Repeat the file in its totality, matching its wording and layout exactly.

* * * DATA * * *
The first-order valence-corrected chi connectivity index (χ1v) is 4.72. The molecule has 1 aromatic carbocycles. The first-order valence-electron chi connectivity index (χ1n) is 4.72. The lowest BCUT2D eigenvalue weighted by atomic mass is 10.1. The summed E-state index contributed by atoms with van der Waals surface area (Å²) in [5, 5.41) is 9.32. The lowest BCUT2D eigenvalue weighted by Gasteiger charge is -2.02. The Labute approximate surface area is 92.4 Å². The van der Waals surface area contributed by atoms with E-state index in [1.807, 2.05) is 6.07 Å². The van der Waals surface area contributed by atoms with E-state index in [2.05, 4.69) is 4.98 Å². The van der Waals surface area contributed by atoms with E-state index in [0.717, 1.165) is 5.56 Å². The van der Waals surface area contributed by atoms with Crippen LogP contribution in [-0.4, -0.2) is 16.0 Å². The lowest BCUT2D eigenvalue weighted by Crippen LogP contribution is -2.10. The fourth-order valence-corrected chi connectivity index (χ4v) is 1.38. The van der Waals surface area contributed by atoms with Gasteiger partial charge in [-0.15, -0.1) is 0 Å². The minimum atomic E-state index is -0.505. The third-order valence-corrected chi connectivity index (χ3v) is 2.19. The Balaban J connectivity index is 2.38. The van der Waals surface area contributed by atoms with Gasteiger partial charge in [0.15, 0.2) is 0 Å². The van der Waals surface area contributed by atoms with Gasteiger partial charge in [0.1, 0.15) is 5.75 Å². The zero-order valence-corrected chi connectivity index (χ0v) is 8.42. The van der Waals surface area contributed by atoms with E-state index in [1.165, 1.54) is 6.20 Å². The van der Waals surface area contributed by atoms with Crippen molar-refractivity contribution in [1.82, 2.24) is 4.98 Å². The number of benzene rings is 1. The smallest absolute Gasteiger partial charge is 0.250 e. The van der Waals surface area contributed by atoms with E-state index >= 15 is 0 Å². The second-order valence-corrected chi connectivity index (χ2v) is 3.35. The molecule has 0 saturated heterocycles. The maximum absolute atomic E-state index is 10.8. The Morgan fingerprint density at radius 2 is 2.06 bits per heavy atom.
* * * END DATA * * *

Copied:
The first-order valence-corrected chi connectivity index (χ1v) is 4.72. The molecule has 1 aromatic carbocycles. The first-order valence-electron chi connectivity index (χ1n) is 4.72. The lowest BCUT2D eigenvalue weighted by atomic mass is 10.1. The summed E-state index contributed by atoms with van der Waals surface area (Å²) in [5, 5.41) is 9.32. The lowest BCUT2D eigenvalue weighted by Gasteiger charge is -2.02. The Labute approximate surface area is 92.4 Å². The van der Waals surface area contributed by atoms with E-state index in [1.807, 2.05) is 6.07 Å². The van der Waals surface area contributed by atoms with E-state index in [2.05, 4.69) is 4.98 Å². The van der Waals surface area contributed by atoms with E-state index in [0.717, 1.165) is 5.56 Å². The van der Waals surface area contributed by atoms with Crippen LogP contribution in [-0.4, -0.2) is 16.0 Å². The lowest BCUT2D eigenvalue weighted by Crippen LogP contribution is -2.10. The fourth-order valence-corrected chi connectivity index (χ4v) is 1.38. The van der Waals surface area contributed by atoms with Gasteiger partial charge in [-0.15, -0.1) is 0 Å². The minimum atomic E-state index is -0.505. The third-order valence-corrected chi connectivity index (χ3v) is 2.19. The Balaban J connectivity index is 2.38. The van der Waals surface area contributed by atoms with Gasteiger partial charge in [0.15, 0.2) is 0 Å². The van der Waals surface area contributed by atoms with Gasteiger partial charge in [0.1, 0.15) is 5.75 Å². The zero-order valence-corrected chi connectivity index (χ0v) is 8.42. The van der Waals surface area contributed by atoms with E-state index in [1.165, 1.54) is 6.20 Å². The van der Waals surface area contributed by atoms with Crippen molar-refractivity contribution in [1.82, 2.24) is 4.98 Å². The number of benzene rings is 1. The smallest absolute Gasteiger partial charge is 0.250 e. The van der Waals surface area contributed by atoms with E-state index >= 15 is 0 Å². The second-order valence-corrected chi connectivity index (χ2v) is 3.35. The molecule has 0 saturated heterocycles. The maximum absolute atomic E-state index is 10.8. The Morgan fingerprint density at radius 2 is 2.06 bits per heavy atom.